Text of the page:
It’s Bell Let’s Talk Day here in Canada. Since 2010, Canadian media giant Bell has been encouraging all Canadians to engage in conversations about Canada’s mental health. They’ve been successful in creating a united movement of ordinary citizens, Olympians, Musicians, Celebrities and even Politicians to talk about their own struggles and support others in their journey. It’s incredible and as much as its an advertising campaign for Bell, I respect their efforts and commitment to the cause. Today, Bell will donate $0.05 to mental health initiatives for every tweet with the hashtag of #BellLetsTalk on Twitter and Instagram. Every watch of their video in Facebook, every use of their Snapchat filter and even ever call and text message sent on their network. In the last 6 years, that’s added up to an amazing $79,919,178.55 and a hell of a lot of conversations that needed to be had! So with that, I would like to some of my journey.
Warning: Shit is about to get real
I’ve struggled with depression my entire life, but I would like to specifically share how it’s evolved over the last 12 months. Most of you know that over the past two years I went through a bad breakup of a long term relationship that brought me down for almost a year, took an absolutely toxic job and then lost it, and was off work for almost 9 months. Interestingly enough, that’s not what gets me down.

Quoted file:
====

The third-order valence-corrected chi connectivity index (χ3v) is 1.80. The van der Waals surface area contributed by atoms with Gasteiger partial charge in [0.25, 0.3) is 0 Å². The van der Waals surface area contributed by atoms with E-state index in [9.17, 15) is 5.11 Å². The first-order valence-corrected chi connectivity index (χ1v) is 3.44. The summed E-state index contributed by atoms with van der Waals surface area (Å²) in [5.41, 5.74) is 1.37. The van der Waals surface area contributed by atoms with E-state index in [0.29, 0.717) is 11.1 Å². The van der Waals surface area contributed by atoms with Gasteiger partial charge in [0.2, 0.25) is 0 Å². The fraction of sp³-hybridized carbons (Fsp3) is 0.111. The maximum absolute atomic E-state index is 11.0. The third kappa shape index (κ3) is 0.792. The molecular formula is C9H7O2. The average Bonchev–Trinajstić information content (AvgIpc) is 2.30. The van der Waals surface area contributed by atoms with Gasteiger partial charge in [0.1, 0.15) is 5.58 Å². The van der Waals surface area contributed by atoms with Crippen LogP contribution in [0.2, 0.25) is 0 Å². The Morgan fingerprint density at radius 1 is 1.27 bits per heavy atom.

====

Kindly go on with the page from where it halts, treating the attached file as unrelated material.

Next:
I fail at human interaction.
Like depression, I’ve always struggled with anxiety but the last year has amplified that to a level I’ve never seen before. A lot of people would say I’m pretty outgoing. I’m well known in my community, the surrounding communities, and online. But the truth is, interacting with others without context scares the shit out of me. I have no problem speaking to a room full of people, but one on one is something I struggle with more and more every day. This anxiety makes me talk a lot, in fact way too much, and I feel like people I meet think I’m a self-absorbed asshole. I accidently cut people off all the time and I hate myself for it. Honestly, I hate talking about myself. One of my greatest joys is hearing people’s stories. I love documentaries, I listen to podcasts like Story Corps that capture the stories of everyday people, truly care about your life’s journey. But I never seem to get there anymore.
This anxiety spills over into many other aspects of my life. I will go to my local brewery for a pint, see people I know well, some I’ve known for years and struggle with anything more than a hello. Unless I’m explicitly invited over, I will sit by myself. Thinking the whole time that I should go over to chat, twisted up inside because of the cold shoulder I’m giving them.